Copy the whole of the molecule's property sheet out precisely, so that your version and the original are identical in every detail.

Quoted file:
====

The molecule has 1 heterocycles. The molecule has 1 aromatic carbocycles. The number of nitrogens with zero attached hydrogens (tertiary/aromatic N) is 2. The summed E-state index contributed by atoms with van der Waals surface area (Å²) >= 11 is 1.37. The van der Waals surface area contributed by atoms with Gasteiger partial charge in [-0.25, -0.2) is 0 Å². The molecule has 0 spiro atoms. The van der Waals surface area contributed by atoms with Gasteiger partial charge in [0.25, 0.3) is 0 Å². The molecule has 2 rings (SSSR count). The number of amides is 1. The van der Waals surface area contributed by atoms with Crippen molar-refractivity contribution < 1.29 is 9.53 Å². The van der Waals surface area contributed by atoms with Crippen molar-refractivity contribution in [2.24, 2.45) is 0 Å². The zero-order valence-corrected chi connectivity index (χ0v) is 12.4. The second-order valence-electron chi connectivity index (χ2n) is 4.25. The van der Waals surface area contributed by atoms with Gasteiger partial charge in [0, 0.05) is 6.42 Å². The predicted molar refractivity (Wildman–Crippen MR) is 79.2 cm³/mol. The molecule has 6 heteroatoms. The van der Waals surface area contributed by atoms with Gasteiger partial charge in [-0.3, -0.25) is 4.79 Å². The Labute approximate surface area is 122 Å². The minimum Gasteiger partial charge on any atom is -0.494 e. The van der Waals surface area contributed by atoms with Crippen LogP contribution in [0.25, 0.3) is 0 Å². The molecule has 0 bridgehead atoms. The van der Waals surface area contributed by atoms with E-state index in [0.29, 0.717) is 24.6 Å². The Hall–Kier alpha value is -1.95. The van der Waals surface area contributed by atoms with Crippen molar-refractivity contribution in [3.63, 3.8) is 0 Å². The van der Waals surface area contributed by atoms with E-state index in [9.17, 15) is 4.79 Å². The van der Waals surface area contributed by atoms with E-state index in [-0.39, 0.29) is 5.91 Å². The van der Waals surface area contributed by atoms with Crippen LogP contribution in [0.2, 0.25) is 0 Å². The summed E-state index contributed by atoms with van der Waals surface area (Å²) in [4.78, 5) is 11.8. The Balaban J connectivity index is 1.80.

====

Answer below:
The molecule has 1 heterocycles. The molecule has 1 aromatic carbocycles. The number of nitrogens with zero attached hydrogens (tertiary/aromatic N) is 2. The summed E-state index contributed by atoms with van der Waals surface area (Å²) >= 11 is 1.37. The van der Waals surface area contributed by atoms with Gasteiger partial charge in [-0.25, -0.2) is 0 Å². The molecule has 0 spiro atoms. The van der Waals surface area contributed by atoms with Gasteiger partial charge in [0.25, 0.3) is 0 Å². The molecule has 2 rings (SSSR count). The number of amides is 1. The van der Waals surface area contributed by atoms with Crippen molar-refractivity contribution < 1.29 is 9.53 Å². The van der Waals surface area contributed by atoms with Crippen molar-refractivity contribution in [2.24, 2.45) is 0 Å². The zero-order valence-corrected chi connectivity index (χ0v) is 12.4. The second-order valence-electron chi connectivity index (χ2n) is 4.25. The van der Waals surface area contributed by atoms with Gasteiger partial charge in [0, 0.05) is 6.42 Å². The predicted molar refractivity (Wildman–Crippen MR) is 79.2 cm³/mol. The molecule has 6 heteroatoms. The van der Waals surface area contributed by atoms with Gasteiger partial charge in [-0.3, -0.25) is 4.79 Å². The Labute approximate surface area is 122 Å². The minimum Gasteiger partial charge on any atom is -0.494 e. The van der Waals surface area contributed by atoms with Crippen LogP contribution in [0.25, 0.3) is 0 Å². The molecule has 0 bridgehead atoms. The van der Waals surface area contributed by atoms with E-state index in [0.29, 0.717) is 24.6 Å². The Hall–Kier alpha value is -1.95. The van der Waals surface area contributed by atoms with Crippen molar-refractivity contribution in [3.63, 3.8) is 0 Å². The van der Waals surface area contributed by atoms with E-state index in [9.17, 15) is 4.79 Å². The van der Waals surface area contributed by atoms with E-state index in [-0.39, 0.29) is 5.91 Å². The van der Waals surface area contributed by atoms with Crippen LogP contribution in [0.2, 0.25) is 0 Å². The summed E-state index contributed by atoms with van der Waals surface area (Å²) in [4.78, 5) is 11.8. The Balaban J connectivity index is 1.80.